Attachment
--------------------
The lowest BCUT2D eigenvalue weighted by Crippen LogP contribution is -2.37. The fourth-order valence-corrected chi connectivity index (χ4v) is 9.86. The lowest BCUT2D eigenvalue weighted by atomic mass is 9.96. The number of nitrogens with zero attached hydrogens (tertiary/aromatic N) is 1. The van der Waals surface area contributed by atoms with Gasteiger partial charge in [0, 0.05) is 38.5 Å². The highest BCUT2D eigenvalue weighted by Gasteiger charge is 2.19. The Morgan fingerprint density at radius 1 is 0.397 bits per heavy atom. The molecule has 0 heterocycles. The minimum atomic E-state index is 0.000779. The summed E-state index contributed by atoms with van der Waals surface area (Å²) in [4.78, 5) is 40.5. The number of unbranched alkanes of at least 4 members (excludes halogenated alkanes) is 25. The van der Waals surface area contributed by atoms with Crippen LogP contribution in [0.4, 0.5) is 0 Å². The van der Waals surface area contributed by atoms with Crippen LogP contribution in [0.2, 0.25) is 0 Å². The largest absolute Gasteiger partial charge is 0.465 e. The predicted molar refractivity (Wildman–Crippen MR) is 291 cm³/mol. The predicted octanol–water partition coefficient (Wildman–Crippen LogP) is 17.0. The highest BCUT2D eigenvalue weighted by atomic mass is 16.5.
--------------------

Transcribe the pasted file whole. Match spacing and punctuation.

The lowest BCUT2D eigenvalue weighted by Crippen LogP contribution is -2.37. The fourth-order valence-corrected chi connectivity index (χ4v) is 9.86. The lowest BCUT2D eigenvalue weighted by atomic mass is 9.96. The number of nitrogens with zero attached hydrogens (tertiary/aromatic N) is 1. The van der Waals surface area contributed by atoms with Gasteiger partial charge in [0, 0.05) is 38.5 Å². The highest BCUT2D eigenvalue weighted by Gasteiger charge is 2.19. The Morgan fingerprint density at radius 1 is 0.397 bits per heavy atom. The molecule has 0 heterocycles. The minimum atomic E-state index is 0.000779. The summed E-state index contributed by atoms with van der Waals surface area (Å²) in [4.78, 5) is 40.5. The number of unbranched alkanes of at least 4 members (excludes halogenated alkanes) is 25. The van der Waals surface area contributed by atoms with Crippen LogP contribution in [0.4, 0.5) is 0 Å². The van der Waals surface area contributed by atoms with Crippen LogP contribution in [0.2, 0.25) is 0 Å². The largest absolute Gasteiger partial charge is 0.465 e. The predicted molar refractivity (Wildman–Crippen MR) is 291 cm³/mol. The predicted octanol–water partition coefficient (Wildman–Crippen LogP) is 17.0. The highest BCUT2D eigenvalue weighted by atomic mass is 16.5.